Perez is a lifelong public servant, but he also has a personal connection to labor issues. He was 12 when his father died of a heart attack, and a friend’s father stepped in as a surrogate. The man was a Teamster who’d lost his job, and the union helped support him.
He previously worked as an aide to Sen. Ted Kennedy, as a member of Montgomery County Council in Maryland and an assistant to former AG Janet Reno, in addition to his work in the Maryland Governor’s office.
During an White House East Room nominating ceremony, President Obama said he was living up to his promise to do “everything we need to do to make sure that we’re growing our economy and that we’re strengthening our middle class.”
“As I said in my State of the Union address last month, every day we should be asking ourselves three questions: One, how do we make sure America is a magnet for good jobs? Number two, how do we equip people with the skills they need to get those jobs? And number three, how do we make sure that hard work actually pays off in a decent living?”
He said having an outstanding Secretary of Labor is “instrumental to tackling these challenges.”
“Like so many Americans, Tom knows what it’s like to climb the ladder of opportunity,” the president said. “He is the son of Dominican immigrants. He helped pay his way through college as a garbage collector and working at a warehouse. He went on to become the first lawyer in his family. So his story reminds us of this country’s promise, that if you’re willing to work hard, it doesn’t matter who you are, where you come from, what your last name is — you can make it if you try.”
The president said Perez has made protecting that promise the cause of his life.
“As a civil rights attorney, an aide to Senator Ted Kennedy, a member of the Montgomery, Maryland County Council, Tom fought for a level playing field where hard work and responsibility are rewarded and working families can get ahead,” the president said.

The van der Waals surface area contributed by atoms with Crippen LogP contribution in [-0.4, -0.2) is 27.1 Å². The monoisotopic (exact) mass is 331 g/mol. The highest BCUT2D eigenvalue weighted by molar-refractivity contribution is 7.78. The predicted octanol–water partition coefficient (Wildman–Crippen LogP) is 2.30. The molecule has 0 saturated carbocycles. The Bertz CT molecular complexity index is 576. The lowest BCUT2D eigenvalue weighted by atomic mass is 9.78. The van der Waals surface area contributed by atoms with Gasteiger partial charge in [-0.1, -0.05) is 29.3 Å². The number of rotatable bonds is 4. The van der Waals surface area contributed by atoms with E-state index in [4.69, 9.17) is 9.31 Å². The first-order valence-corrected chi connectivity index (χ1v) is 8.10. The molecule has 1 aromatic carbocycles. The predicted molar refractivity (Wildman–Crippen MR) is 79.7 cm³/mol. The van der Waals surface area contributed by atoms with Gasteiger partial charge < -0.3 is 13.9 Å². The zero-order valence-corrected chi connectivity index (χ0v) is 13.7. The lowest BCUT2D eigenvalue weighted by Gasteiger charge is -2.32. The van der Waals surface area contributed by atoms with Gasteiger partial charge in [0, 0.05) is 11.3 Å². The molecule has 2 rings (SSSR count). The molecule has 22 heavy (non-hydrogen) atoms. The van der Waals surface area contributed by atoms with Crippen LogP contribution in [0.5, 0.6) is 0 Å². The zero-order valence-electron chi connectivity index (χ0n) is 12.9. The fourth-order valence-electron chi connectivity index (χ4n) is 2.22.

In his role as the head of the U.S. Justice Department’s Civil Rights Division, Perez has fought to open pathways into the workforce for everyone willing to contribute, including people with disabilities, LGBT Americans, and immigrants, the president said.
“And he has helped settle some of the largest cases ever on behalf of families targeted by unfair mortgage lending. Now, while he’s tackled plenty of tough issues, Tom has also spent a career as a consensus-builder,” President Obama said. “He’s worked with CEOs, he’s worked with labor leaders. He’s worked at federal, state, and local government levels. And throughout, he understands that our economy works best when the middle class and those working to get into the middle class have the security they need on the job, a democratic voice in the workplace, everybody playing by the same set of rules.”
In accepting the nomination, Perez said his parents taught he and his four siblings and to work hard, to give back to our community, and to make sure that the ladder of opportunity was there for those coming after us.
“Over my career, I’ve learned that true progress is possible if you keep an open mind, listen to all sides, and focus on results,” Perez said. “As you well know, our nation still faces critical economic challenges, and the department’s mission is as important as ever. I am confident that together with our partners in organized labor, the business community, grassroots communities, Republicans, Democrats, and independents alike, we can keep making progress for all working families.”
© 2013, Glynn Wilson. All rights reserved.